A former Austin police officer who left the force amid the Texas
city’s move to defund the police sent a scathing letter to the
department rejecting their offer to hire him back.
"I am personally offended by your offer," the former officer wrote in a letter obtained by Fox News
in response to the city’s offer of $5,000 plus extra benefits for
returning to duty. "I did not leave APD for money. I suspect my peers
did not either. No amount of money could make me return. The offer from
the chief shows just how out of touch he is with his officers. What we
crave is leadership. The one thing that has been consistently withheld."
former officer, who identified as a military veteran, went on to
explain in the letter that failed leadership is the reason for the
decision to leave the department.
working environment within APD is one of the most dangerous in the
nation," the former officer wrote. "Not because of the hazards each
officer faces in the streets, but because of the senior leaders that
have no formal professional development leader training, do not value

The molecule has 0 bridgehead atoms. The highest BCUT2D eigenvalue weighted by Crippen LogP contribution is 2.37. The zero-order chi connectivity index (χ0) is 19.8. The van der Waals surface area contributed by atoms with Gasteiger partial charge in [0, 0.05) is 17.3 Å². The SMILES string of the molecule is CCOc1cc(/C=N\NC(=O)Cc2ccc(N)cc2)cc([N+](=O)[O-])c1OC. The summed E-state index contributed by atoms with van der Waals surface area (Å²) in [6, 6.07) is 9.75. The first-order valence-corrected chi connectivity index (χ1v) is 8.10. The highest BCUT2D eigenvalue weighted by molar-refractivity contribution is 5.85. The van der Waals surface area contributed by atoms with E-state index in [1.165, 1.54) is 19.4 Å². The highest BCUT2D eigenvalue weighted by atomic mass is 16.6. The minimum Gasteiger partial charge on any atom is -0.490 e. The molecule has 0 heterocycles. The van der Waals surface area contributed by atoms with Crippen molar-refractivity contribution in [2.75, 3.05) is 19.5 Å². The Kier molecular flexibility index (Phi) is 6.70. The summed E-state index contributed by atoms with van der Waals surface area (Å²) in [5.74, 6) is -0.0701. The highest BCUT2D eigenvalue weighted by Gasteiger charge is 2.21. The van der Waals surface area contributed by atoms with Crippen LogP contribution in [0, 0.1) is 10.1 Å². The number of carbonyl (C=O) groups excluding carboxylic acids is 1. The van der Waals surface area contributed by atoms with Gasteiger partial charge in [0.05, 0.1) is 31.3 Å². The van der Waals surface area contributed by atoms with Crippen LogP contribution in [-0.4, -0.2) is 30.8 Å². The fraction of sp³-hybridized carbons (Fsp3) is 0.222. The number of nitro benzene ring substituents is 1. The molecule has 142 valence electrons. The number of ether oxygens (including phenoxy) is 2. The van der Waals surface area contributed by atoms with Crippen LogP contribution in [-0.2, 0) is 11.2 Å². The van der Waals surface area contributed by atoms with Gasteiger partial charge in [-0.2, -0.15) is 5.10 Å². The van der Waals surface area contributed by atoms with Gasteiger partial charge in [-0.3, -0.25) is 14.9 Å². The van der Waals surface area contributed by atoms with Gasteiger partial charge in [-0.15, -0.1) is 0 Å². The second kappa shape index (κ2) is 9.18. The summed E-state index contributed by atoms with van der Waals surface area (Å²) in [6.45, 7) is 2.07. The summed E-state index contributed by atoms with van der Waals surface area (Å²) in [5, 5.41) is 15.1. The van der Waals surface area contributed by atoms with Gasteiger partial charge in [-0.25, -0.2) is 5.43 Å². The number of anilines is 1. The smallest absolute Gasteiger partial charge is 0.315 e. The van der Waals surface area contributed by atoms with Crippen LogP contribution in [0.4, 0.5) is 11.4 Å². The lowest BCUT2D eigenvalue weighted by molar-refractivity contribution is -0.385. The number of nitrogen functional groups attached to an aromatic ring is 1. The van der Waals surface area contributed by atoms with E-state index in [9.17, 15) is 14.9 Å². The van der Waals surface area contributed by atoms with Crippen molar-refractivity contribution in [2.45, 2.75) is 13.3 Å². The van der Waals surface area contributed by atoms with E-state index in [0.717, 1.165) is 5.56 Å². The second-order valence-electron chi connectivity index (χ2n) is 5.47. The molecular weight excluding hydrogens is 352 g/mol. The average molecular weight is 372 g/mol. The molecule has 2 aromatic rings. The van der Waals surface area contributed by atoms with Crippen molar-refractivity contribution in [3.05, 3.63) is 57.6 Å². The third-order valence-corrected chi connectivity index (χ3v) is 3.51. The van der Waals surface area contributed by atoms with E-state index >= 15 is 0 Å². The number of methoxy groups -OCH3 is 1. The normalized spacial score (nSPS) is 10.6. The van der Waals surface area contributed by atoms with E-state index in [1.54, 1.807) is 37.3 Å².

each officer as a person, push all responsibility to the patrol officer
level, and holds them to unrealistic expectations."
The former officer took specific issue with the department’s decision to hire Joseph Chacon as the new police chief.
Chief Chacon is the biggest mistake the city of Austin could make
during this monumental crisis of leadership facing the department," the
letter said. "He was brought up in this failed promotion system and has
fostered a toxic leadership environment for his entire career."
letter concludes with the former officer saying that he, or she, can
not in "good conscience" return to the department to serve under Chacon
and that the "true victims" are the citizens of Austin.
"God help them," the letter ends with.
In November, Austin residents will vote on Prop A which aims to restore much of the lost funding to the police department.
A, backed by Save Austin Now, would require at least two Austin police
officers for every 1,000 residents and would provide officers with an
additional 40 hours of police training each year on topics such as
weapons proficiency and active shooter scenarios.